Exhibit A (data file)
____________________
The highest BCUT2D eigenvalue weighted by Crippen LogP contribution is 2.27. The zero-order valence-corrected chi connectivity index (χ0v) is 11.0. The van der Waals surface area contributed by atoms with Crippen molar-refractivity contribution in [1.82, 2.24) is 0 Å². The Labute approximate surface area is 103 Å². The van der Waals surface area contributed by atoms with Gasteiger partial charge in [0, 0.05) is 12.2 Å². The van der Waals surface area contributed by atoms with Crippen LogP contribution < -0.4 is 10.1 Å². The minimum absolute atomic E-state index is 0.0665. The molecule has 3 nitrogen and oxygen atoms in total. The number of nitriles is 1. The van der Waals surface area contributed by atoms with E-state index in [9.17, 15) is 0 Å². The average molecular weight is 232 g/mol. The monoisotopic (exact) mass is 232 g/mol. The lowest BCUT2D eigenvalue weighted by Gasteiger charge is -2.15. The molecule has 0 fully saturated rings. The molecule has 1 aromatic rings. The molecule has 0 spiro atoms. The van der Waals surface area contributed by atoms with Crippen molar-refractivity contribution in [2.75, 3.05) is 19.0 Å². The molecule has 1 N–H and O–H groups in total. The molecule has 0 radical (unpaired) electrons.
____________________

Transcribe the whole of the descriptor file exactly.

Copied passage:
The highest BCUT2D eigenvalue weighted by Crippen LogP contribution is 2.27. The zero-order valence-corrected chi connectivity index (χ0v) is 11.0. The van der Waals surface area contributed by atoms with Crippen molar-refractivity contribution in [1.82, 2.24) is 0 Å². The Labute approximate surface area is 103 Å². The van der Waals surface area contributed by atoms with Gasteiger partial charge in [0, 0.05) is 12.2 Å². The van der Waals surface area contributed by atoms with Crippen LogP contribution < -0.4 is 10.1 Å². The minimum absolute atomic E-state index is 0.0665. The molecule has 3 nitrogen and oxygen atoms in total. The number of nitriles is 1. The van der Waals surface area contributed by atoms with E-state index in [9.17, 15) is 0 Å². The average molecular weight is 232 g/mol. The monoisotopic (exact) mass is 232 g/mol. The lowest BCUT2D eigenvalue weighted by Gasteiger charge is -2.15. The molecule has 0 fully saturated rings. The molecule has 1 aromatic rings. The molecule has 0 spiro atoms. The van der Waals surface area contributed by atoms with Crippen molar-refractivity contribution in [2.75, 3.05) is 19.0 Å². The molecule has 1 N–H and O–H groups in total. The molecule has 0 radical (unpaired) electrons.